ICE Agents to Asylum Seekers: "Don't You Know that We Hate You People" - Rolling Stone
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ICE Officers to Asylum Seekers: ‘Don’t You Know That We Hate You People?’

New court documents reveal the cruelty of Trump’s family separations

NEW YORK, NY - APRIL 11:  U.S. Immigration and Customs Enforcement (ICE), officers arrive to a Flatbush Gardens home in search of an undocumented immigrant on April 11, 2018 in the Brooklyn borough of New York City. New York is considered a "sanctuary city" for undocumented immigrants, and ICE receives little or no cooperation from local law enforcement.  ICE said that officers arrested 225 people for violation of immigration laws during the 6-day operation, the largest in New York City in recent years. (Photo by John Moore/Getty Images)

U.S. Immigration and Customs Enforcement (ICE), officers arrive to a Flatbush Gardens home in search of an undocumented immigrant on April 11, 2018 in the Brooklyn borough of New York City.

John Moore/Getty Images

The Trump child-separation horror is far from over. According to the government’s own numbers, released late last week, as many as 3,000 children were yet to be reunited with their parents. On Tuesday, the administration failed to comply with a court order to return all children under the age of five to their parents; dozens are still in government custody.

In new court documents – released as part of state litigation against the Trump administration for breaking up these families – the voices of traumatized parents are front and center. In declarations made under penalty of perjury, the parents describe the anguish of having their children snatched away by the U.S. government, as well as sadistic behavior of the immigration officers who seem to mock and berate them.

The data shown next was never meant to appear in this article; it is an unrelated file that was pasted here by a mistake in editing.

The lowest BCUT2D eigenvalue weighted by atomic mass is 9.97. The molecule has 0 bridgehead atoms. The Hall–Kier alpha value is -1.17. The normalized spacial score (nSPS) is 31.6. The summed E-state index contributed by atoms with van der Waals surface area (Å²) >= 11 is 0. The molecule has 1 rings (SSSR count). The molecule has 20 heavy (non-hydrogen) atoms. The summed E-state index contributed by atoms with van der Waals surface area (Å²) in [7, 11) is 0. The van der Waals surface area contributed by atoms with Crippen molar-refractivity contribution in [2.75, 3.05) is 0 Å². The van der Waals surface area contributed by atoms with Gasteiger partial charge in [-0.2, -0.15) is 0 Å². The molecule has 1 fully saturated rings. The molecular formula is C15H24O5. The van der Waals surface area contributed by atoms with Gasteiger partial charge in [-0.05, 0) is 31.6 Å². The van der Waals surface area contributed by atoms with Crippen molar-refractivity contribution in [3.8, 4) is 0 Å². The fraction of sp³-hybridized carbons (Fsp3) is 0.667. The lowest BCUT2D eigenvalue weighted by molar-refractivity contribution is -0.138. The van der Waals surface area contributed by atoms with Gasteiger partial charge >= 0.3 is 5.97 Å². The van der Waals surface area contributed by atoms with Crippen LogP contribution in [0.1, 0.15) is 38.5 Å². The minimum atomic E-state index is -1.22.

As described in the testimonials, migrant mistreatment extended beyond separation – including detention facilities so cold they were referred to as “iceboxes,” bleach-tainted drinking water that burned asylum-seekers’ throats and still-frozen food that made them vomit.

Below is a selection of the parent testimonials, released in the case of the State of Washington, et al., v. Donald Trump.

Olivia Caceres (El Salvador)
Backstory: Caceres was traveling in a caravan with her 14-month-old (called “M.” in court documents) who became sick on the journey to the U.S. border. The father, “J.”, rushed ahead with the child, and the two were separated at the U.S. border crossing in San Ysidro, California, across from Tijuana.
Testimony: “I learned from other members of the caravan who crossed successfully…that immigration officers took M. from J. I felt as if someone had dumped a bucket of cold water on me… Finally, after 7 days of desperately searching for M., I was able to locate him in a shelter in Los Fresnos, Texas. [The child was taken in November 2017 and reunited with his mother – who was detained at the border but subsequently released in the United States in February 2018.]

I went to the Los Angeles airport, showed my identification, signed some documents and they returned M. to me. M. looked scared, he looked absent, he did not seem to capture that he was with me. He would only stare…. When I took off his clothes he was full of dirt and lice. It seemed like they had not bathed him the 85 days he was away from us…. M. is not the same since we were reunited. I thought that, because he is so young he would not be traumatized by this experience, but he does not separate from me. He cries when he does not see me.”

Angelica Rebeca Gonzalez-Garcia (Guatemala)
Backstory: The 31-year-old mother fled domestic abuse with her then seven-year-old daughter.
Testimony: “On May 10, 2018, the day after our arrest, Officers came into the room and told me that they intended to take my daughter away from me… Most devastating of all, the Officers said I would never see my daughter again. When the Officers told me this, I felt like collapsing and dying. I cannot express the pain and fear I felt at that point. My daughter was only seven years old and she was much too young to be taken from me.

“When I asked why, the Officers said that I had ‘endangered’ her by bringing her here… During this same conversation one of the officers asked me ‘In Guatemala do they celebrate mother’s day?’ When I answered yes he said, ‘Then Happy Mother’s Day,’ because the next Sunday was Mother’s day. I lowered my head so that my daughter would not see the tears forming in my eyes. That particular act of cruelty astonished me then as it does now. I could not understand why they hated me so much, or wanted to hurt me so much.”